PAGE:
Noel Charlie Caldwell
Noel Kenneth Caldwell, known to most people as Charlie, was born in Casino in 1973 and is a member of the Bundjalung nation. His mother is Githibal and his father’s family is from up Tabulam. He has been painting for 20 years. He has won the prestigious Bentley prize for the last two years running.
Luke was born in1962 in far North Queensland, Githabul from his fathers line Waka Waka through his mothers line. Moved to Bundjaung in 1995 to honour his father’s family connection. A fine artist living, working and learning in the Bundjalung country, he studied fine arts at Deakin University and has painted continuously.
Eric Ferguson is an Aboriginal artist from Cabbage Tree Island in Northern NSW. Eric has been drawing for as long as he can remember and in high school would copy techniques of the old masters, drawing is his way of relaxing. When Eric was 19 his father introduced him to Aboriginal art techniques and has not stopped painting since.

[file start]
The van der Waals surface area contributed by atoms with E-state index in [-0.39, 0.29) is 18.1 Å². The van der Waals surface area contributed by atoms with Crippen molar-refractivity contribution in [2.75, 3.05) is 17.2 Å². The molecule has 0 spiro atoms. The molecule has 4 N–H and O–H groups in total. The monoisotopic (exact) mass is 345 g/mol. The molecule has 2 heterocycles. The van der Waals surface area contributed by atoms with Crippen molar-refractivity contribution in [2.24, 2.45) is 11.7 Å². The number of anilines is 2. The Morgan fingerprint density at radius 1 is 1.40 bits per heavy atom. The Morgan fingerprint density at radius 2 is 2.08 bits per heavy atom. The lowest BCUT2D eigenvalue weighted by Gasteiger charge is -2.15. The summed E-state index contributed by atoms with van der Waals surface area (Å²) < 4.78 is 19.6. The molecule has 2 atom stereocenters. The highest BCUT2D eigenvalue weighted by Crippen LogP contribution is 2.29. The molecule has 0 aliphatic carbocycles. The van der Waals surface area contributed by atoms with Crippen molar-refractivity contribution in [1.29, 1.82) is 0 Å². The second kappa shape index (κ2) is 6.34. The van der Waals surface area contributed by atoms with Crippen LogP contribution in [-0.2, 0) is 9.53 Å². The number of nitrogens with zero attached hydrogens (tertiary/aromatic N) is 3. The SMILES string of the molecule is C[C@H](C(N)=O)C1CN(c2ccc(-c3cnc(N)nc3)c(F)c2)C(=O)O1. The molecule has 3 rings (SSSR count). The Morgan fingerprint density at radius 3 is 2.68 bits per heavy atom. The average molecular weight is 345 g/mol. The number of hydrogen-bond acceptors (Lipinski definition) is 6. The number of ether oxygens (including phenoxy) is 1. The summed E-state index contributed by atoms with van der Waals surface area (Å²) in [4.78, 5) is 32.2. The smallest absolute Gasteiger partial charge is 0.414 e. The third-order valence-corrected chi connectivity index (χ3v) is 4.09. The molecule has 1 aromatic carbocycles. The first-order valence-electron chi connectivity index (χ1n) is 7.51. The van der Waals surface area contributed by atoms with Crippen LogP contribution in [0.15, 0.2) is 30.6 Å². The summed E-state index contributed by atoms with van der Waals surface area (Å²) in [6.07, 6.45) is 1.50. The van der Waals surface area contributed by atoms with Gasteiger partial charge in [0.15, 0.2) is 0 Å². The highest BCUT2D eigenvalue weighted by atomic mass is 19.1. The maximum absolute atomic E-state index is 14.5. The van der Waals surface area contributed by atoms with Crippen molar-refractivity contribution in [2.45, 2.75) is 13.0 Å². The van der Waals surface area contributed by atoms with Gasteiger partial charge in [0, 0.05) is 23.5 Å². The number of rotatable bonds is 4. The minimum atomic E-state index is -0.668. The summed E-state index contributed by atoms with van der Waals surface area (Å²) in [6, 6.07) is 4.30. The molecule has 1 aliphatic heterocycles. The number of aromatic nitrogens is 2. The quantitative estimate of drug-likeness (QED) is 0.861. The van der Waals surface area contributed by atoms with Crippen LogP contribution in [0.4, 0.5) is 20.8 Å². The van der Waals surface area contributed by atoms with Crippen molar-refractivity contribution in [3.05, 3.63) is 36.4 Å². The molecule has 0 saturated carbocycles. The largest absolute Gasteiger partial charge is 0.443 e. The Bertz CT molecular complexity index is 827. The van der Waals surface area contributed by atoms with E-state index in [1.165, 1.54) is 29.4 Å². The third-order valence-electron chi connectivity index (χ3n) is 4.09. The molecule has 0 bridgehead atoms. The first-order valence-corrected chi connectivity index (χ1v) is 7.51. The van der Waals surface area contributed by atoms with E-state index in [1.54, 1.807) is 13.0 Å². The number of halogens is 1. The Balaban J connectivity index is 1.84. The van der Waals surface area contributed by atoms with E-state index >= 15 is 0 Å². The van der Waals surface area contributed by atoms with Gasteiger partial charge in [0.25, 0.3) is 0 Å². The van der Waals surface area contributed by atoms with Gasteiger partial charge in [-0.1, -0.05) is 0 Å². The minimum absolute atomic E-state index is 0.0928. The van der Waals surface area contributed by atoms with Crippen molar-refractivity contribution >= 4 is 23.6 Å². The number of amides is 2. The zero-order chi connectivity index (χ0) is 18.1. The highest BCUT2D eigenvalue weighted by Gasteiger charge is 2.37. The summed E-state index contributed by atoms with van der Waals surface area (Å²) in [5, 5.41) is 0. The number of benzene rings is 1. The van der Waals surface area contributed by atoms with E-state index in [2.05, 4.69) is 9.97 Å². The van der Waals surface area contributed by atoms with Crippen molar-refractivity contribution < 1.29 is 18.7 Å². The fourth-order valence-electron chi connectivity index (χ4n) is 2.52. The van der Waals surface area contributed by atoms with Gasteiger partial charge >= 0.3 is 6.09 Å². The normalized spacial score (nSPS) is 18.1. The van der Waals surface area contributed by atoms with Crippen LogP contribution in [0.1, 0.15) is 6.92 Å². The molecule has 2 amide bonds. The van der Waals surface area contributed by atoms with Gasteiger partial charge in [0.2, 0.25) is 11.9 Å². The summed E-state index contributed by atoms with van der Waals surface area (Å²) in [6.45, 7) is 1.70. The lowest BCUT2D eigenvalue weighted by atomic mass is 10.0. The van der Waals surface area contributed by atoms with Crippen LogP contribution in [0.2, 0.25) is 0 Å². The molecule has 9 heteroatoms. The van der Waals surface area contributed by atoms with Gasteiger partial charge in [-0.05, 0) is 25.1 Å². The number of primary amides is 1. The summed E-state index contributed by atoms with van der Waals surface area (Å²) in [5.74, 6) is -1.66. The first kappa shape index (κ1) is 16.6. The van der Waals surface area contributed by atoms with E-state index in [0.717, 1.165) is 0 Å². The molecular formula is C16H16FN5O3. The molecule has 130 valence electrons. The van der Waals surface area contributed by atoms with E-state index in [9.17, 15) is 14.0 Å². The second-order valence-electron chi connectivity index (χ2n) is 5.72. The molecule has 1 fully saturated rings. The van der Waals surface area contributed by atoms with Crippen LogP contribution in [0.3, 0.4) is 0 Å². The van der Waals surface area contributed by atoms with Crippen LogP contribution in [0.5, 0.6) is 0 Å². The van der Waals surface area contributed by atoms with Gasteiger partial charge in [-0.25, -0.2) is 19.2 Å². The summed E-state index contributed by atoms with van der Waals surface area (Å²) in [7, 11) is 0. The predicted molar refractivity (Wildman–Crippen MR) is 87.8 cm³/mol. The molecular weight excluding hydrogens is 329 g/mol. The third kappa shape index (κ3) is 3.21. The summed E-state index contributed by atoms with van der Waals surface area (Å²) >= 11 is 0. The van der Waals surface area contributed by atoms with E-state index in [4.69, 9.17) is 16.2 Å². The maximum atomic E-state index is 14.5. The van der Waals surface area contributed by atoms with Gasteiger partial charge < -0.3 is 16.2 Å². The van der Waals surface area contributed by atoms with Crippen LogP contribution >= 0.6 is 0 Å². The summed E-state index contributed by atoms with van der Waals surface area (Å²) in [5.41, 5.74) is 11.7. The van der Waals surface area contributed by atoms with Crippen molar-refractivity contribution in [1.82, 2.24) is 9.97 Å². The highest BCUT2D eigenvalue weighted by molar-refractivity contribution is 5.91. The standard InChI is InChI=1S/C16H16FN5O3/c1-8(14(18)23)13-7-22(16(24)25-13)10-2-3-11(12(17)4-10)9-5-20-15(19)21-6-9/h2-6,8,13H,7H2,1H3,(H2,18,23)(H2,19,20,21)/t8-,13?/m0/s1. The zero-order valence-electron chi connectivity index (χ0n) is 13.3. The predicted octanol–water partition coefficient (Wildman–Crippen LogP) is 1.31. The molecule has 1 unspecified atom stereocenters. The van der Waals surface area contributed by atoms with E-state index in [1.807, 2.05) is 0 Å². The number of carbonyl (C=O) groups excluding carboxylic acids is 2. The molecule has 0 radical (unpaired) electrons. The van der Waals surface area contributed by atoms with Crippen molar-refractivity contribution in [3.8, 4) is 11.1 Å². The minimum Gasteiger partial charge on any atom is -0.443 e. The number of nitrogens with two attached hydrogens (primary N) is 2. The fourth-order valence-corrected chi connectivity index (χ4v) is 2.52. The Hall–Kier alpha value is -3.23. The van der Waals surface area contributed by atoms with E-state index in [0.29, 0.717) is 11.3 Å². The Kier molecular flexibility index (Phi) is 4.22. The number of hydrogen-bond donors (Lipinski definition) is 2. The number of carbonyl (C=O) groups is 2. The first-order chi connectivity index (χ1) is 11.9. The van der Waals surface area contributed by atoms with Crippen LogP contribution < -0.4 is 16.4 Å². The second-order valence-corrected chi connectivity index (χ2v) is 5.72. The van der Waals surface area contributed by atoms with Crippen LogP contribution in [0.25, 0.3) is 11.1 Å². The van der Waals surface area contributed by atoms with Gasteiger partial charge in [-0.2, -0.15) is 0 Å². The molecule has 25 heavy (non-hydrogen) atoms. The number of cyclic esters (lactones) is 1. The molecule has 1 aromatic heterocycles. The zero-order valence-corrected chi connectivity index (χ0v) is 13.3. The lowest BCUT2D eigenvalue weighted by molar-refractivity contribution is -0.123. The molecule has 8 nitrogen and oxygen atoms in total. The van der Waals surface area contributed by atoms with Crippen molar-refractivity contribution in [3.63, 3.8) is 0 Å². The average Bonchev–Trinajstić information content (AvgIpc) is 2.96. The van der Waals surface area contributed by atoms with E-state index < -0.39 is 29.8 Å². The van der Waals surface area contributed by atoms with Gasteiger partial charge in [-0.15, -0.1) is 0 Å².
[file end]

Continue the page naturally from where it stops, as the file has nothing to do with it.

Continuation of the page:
Anthony (Tule) Gordon
Anthony (Tule) is a traditional song man from the Baygal nation also known as Bundjalung. His work is inspired by nuthung garra (ancestors) and the higher spiritual source known as nuthung ngali and the butheram (creation times). His sculptures are unique to this area made from ocean driftwood and Australian timbers.
Burri is an artist of outstanding talent. For this exhibition he has painted, in oils, the mountains and rock formations from Norrah point (Central Coast) Hat Head to Bunya mountains Mount Lindsay, Bulls Head Mountain Woodenbong, The Nimbin Rocks and Lillian Rock in the Nimbin area. All these landscapes are rich in history and stories, which Burri shares through his art.
Arakwal Bundjalung artist Sean Kay has spent many years painting and drawing about his Country around Byron Bay. Listening to his Elders Sean would hear stories how his ancestors have grown up in the Byron Bay area and the many sites importance. The stories from Sean’s Elders have given him the impetus and inspiration to share with the community part of his, his family and ancestors stores of the importance of the Country that is now Byron Bay.